Fort Folly Habitat Recovery

Geomorphic Assessment

published 1 Feb 2018 by FFHR in News category with 0 comments

Geomorphic Assessment

The North River was divided into 6 main reaches with 138 sub‐reaches and covered approximately 46 km of channel from near Indian Mountain at Route 126 on downstream to the Village of Petitcodiac where it merges with the Anagance River, below which point the channel becomes recognized as the Petitcodiac River.  The fieldwork was conducted in a discontinuous manner, and the named sub-reaches do not reflect this more intuitive, flow based order. To make the collective analysis easier to read and understand they have been reassembled into reaches that follow flow based order.  However the names of the original sub-reaches were maintained in order to minimize further confusion by making it possible to readily access site specific data without needing to go back and forth constantly translating between two different numbering systems.

Reach 1: Route 126 to Pacific Junction Road (sub-reaches 6-0 to 6-8)

Reach 1 starts on the east side of Route 126, just south of Indian Mountain and ends at Pacific Junction Road. The assessed reach is approximately 2.4 km and is divided into 8 sub‐reaches. The first four sub‐reaches, 6‐0 to 6‐3 cover approximately 900 metres of the North River. Sub-reaches 6.0 and 6.1 head east from Route 126 while sub‐reaches 6.2 and 6.3 move west from Route 126. There is approximately a 2.0 km gap on the river that was not assessed between sub‐reaches 6‐3 and sub‐reach 6‐40. From comments on the RGA/RSAT forms, the stretch of the North River that was not assessed was due to the density of the alders within that reach. Figure 4-8 illustrates sub‐reaches 6‐0 to 6‐5.

With the exception of sub‐reach 6‐5, the remaining sub‐reaches are in a state of transition. Sub-reach 6‐5 is in a phase of adjustment and is experiencing channel degradation. The dominant geomorphic process occurring in sub‐reaches 6‐0 and 6‐1 is aggradation. Sub‐reaches 6‐2 and 6‐ 3 are undergoing channel degradation while the dominant geomorphic process occurring in sub‐reach 6‐4 is channel widening.

The plunge pool on the downstream side of the culvert passing under Route 126 likely explains some of the degradation occurring in sub‐reaches 6‐2 and 6‐3 (Figure 4-7).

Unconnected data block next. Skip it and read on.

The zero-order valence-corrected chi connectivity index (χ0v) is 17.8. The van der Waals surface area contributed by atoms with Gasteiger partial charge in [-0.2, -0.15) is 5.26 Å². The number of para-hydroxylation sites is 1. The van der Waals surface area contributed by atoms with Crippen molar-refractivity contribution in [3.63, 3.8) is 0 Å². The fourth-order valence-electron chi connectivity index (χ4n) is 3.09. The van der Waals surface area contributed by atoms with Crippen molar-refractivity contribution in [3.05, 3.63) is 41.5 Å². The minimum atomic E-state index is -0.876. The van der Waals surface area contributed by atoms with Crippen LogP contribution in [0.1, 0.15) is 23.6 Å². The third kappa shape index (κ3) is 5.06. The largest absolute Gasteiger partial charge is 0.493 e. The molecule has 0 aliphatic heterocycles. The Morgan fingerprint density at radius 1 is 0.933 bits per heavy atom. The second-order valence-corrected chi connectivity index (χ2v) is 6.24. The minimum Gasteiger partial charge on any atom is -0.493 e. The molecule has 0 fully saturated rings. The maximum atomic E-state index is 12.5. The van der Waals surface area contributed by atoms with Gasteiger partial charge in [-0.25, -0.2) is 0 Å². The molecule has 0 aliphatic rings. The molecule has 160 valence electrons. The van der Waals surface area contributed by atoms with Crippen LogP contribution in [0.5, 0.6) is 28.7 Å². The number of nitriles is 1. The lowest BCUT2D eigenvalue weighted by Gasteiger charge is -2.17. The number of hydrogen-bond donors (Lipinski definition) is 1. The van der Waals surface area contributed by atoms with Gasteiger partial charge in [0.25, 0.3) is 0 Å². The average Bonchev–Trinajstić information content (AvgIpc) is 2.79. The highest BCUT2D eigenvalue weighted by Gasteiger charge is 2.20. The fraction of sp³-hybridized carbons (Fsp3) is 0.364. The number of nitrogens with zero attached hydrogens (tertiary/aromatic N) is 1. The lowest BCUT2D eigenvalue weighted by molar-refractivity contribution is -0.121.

Figure 4-7: North River, plunge pool at Route 126.

Figure 4-8: North River Reach 1 (Sub‐reaches 6‐0 to 6‐5).

Figure 4-9 illustrates that sub‐reaches 6‐6, 6‐7, and 6‐8 are in a state of transition with the dominant geomorphic processes being aggradation, degradation, and aggradation, respectively

Figure 4-9: North River Reach 1 (Sub‐reaches 6‐6 to 6‐8).

With the dense alder cover in sub‐reaches 6‐0 to 6‐3 (Figure 4-10), restoration efforts in these reaches would be difficult.

 

Figure 4-10: North River, alder cover.

 

Figure 4-11: North River, Culvert under Rte 126.

If fish passage is a priority, the culvert under Route 126 is an issue with the downstream invert hanging above the streambed. The culvert appears to be able to handle the flows as the oxidization line on the pipe is approximately a third of the way up from the bottom (Figure 4-11). It is also noted that looking though the culvert, based on the photograph, the pipe may be collapsing. However, this could simply be the angle the photograph was taken and further investigation may be warranted.

Reach 2: Pacific Junction Road to Taylor Road (Sub-reaches 5-1 to 5-40)

Reach 2 has 40 sub‐reaches and covers approximately 13 km of the North River. The reach begins on the west side of the Pacific Junction Road and goes to the east side of Taylor Road. The channel condition of sub‐reaches 5‐1 to 5‐15 is under stress. The dominant geomorphic process is aggradation. Sub‐reaches 5‐6, 5‐9, 5‐10, 5‐11, and 5‐14 are experiencing channel degradation. Channel widening is occurring in sub‐reach 5‐2. This is illustrated in Figure 4-12.

As aggradation is the most dominant geomorphic process occurring within the upper sub-reaches of Reach 5, finding the source or cause of the increase in bedload needs to be determined prior to instream or bank restoration work of this area. Any restoration efforts need to consider the natural bankfull conditions for sub‐reaches 5‐1 to 5‐15 to ensure that the channel is maintained by the natural deposition and erosion of material occurring in these sub-reaches.

Sub‐reaches 5‐16 to 5‐30 vary in channel conditions from undergoing adjustment to a state of transitional or stressed. One sub‐reach, 5‐20 is in a state of regime (stable). This sub‐reach may be used as a reference reach for gathering natural channel characteristics of Reach 5. As shown in Figure 4-13, the dominant geomorphic process is aggradation.

As with any increase in sediment load to a watercourse the source needs to be determined prior to implementing any instream restoration structures. Otherwise there is an inherent risk that the instream structures will be buried. Once the source or cause of the excess sediment in the system has been determined proper restoration or mitigation measures can be taken to assist with the natural movement of the material through the reach. By creating deposition or scour areas, equilibrium of sediment load through the system can be achieved ensuring that any instream habitat structures function as intended.